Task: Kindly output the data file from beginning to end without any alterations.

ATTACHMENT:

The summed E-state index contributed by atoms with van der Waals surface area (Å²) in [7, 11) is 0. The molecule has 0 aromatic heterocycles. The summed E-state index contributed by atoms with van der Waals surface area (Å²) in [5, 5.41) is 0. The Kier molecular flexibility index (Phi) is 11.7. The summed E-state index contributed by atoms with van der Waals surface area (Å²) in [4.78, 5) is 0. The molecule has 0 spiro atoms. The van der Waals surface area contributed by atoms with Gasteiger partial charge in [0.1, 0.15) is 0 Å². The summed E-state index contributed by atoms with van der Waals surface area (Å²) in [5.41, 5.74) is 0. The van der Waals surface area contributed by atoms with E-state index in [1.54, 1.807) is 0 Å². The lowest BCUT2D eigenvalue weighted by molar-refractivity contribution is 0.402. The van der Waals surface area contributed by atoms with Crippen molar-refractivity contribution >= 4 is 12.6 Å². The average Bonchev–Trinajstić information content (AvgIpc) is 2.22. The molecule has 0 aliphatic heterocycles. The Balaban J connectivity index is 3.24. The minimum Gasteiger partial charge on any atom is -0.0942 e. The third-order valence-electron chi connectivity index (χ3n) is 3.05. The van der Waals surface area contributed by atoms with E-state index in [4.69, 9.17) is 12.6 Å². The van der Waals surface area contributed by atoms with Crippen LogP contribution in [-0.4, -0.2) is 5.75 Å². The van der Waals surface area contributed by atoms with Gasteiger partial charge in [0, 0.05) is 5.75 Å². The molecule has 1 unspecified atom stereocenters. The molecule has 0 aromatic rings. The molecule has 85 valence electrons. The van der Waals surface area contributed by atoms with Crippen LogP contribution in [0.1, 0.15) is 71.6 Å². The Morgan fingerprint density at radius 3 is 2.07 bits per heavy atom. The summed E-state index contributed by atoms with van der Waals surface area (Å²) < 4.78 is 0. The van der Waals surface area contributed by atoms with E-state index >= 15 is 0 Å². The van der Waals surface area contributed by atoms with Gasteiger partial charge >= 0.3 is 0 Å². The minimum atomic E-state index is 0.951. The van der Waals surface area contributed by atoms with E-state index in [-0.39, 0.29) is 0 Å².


The summed E-state index contributed by atoms with van der Waals surface area (Å²) in [7, 11) is 0. The molecule has 0 aromatic heterocycles. The summed E-state index contributed by atoms with van der Waals surface area (Å²) in [5, 5.41) is 0. The Kier molecular flexibility index (Phi) is 11.7. The summed E-state index contributed by atoms with van der Waals surface area (Å²) in [4.78, 5) is 0. The molecule has 0 spiro atoms. The van der Waals surface area contributed by atoms with Gasteiger partial charge in [0.1, 0.15) is 0 Å². The summed E-state index contributed by atoms with van der Waals surface area (Å²) in [5.41, 5.74) is 0. The van der Waals surface area contributed by atoms with E-state index in [1.54, 1.807) is 0 Å². The lowest BCUT2D eigenvalue weighted by molar-refractivity contribution is 0.402. The van der Waals surface area contributed by atoms with Crippen molar-refractivity contribution >= 4 is 12.6 Å². The average Bonchev–Trinajstić information content (AvgIpc) is 2.22. The molecule has 0 aliphatic heterocycles. The Balaban J connectivity index is 3.24. The minimum Gasteiger partial charge on any atom is -0.0942 e. The third-order valence-electron chi connectivity index (χ3n) is 3.05. The van der Waals surface area contributed by atoms with E-state index in [4.69, 9.17) is 12.6 Å². The van der Waals surface area contributed by atoms with Crippen LogP contribution in [-0.4, -0.2) is 5.75 Å². The van der Waals surface area contributed by atoms with Gasteiger partial charge in [0, 0.05) is 5.75 Å². The molecule has 1 unspecified atom stereocenters. The molecule has 0 aromatic rings. The molecule has 85 valence electrons. The van der Waals surface area contributed by atoms with Crippen LogP contribution in [0.1, 0.15) is 71.6 Å². The Morgan fingerprint density at radius 3 is 2.07 bits per heavy atom. The summed E-state index contributed by atoms with van der Waals surface area (Å²) < 4.78 is 0. The van der Waals surface area contributed by atoms with E-state index >= 15 is 0 Å². The van der Waals surface area contributed by atoms with Gasteiger partial charge >= 0.3 is 0 Å². The minimum atomic E-state index is 0.951. The van der Waals surface area contributed by atoms with E-state index in [-0.39, 0.29) is 0 Å².